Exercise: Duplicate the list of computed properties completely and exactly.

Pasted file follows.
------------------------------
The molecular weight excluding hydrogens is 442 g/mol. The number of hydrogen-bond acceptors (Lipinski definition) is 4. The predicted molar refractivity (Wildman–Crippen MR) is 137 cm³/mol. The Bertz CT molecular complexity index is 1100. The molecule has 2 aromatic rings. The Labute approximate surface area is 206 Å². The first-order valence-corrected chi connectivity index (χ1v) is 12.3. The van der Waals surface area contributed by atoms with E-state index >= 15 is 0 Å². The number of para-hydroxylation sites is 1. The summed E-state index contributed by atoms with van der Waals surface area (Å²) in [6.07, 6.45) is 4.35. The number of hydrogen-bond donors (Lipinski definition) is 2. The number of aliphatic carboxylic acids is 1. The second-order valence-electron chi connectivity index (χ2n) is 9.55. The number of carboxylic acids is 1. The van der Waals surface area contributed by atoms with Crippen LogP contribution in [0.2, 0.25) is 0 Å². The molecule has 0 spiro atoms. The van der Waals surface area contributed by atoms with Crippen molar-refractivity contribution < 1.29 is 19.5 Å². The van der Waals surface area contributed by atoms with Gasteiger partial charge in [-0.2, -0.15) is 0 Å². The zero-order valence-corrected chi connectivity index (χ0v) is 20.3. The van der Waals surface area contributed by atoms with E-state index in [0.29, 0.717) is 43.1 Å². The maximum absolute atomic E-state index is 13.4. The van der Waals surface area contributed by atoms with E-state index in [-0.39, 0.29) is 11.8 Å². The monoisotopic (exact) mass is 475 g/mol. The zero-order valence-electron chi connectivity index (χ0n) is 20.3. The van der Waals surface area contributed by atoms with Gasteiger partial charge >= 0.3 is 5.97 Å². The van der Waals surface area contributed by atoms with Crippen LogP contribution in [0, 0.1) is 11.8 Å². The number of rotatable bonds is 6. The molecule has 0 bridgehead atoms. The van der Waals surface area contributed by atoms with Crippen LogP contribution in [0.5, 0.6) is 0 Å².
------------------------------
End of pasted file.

The molecular weight excluding hydrogens is 442 g/mol. The number of hydrogen-bond acceptors (Lipinski definition) is 4. The predicted molar refractivity (Wildman–Crippen MR) is 137 cm³/mol. The Bertz CT molecular complexity index is 1100. The molecule has 2 aromatic rings. The Labute approximate surface area is 206 Å². The first-order valence-corrected chi connectivity index (χ1v) is 12.3. The van der Waals surface area contributed by atoms with E-state index >= 15 is 0 Å². The number of para-hydroxylation sites is 1. The summed E-state index contributed by atoms with van der Waals surface area (Å²) in [6.07, 6.45) is 4.35. The number of hydrogen-bond donors (Lipinski definition) is 2. The number of aliphatic carboxylic acids is 1. The second-order valence-electron chi connectivity index (χ2n) is 9.55. The number of carboxylic acids is 1. The van der Waals surface area contributed by atoms with Crippen LogP contribution in [0.2, 0.25) is 0 Å². The molecule has 0 spiro atoms. The van der Waals surface area contributed by atoms with Crippen molar-refractivity contribution < 1.29 is 19.5 Å². The van der Waals surface area contributed by atoms with Gasteiger partial charge in [-0.2, -0.15) is 0 Å². The zero-order valence-corrected chi connectivity index (χ0v) is 20.3. The van der Waals surface area contributed by atoms with E-state index in [0.29, 0.717) is 43.1 Å². The maximum absolute atomic E-state index is 13.4. The van der Waals surface area contributed by atoms with E-state index in [-0.39, 0.29) is 11.8 Å². The monoisotopic (exact) mass is 475 g/mol. The zero-order valence-electron chi connectivity index (χ0n) is 20.3. The van der Waals surface area contributed by atoms with Gasteiger partial charge >= 0.3 is 5.97 Å². The van der Waals surface area contributed by atoms with Crippen LogP contribution in [0, 0.1) is 11.8 Å². The number of rotatable bonds is 6. The molecule has 0 bridgehead atoms. The van der Waals surface area contributed by atoms with Crippen LogP contribution in [0.5, 0.6) is 0 Å².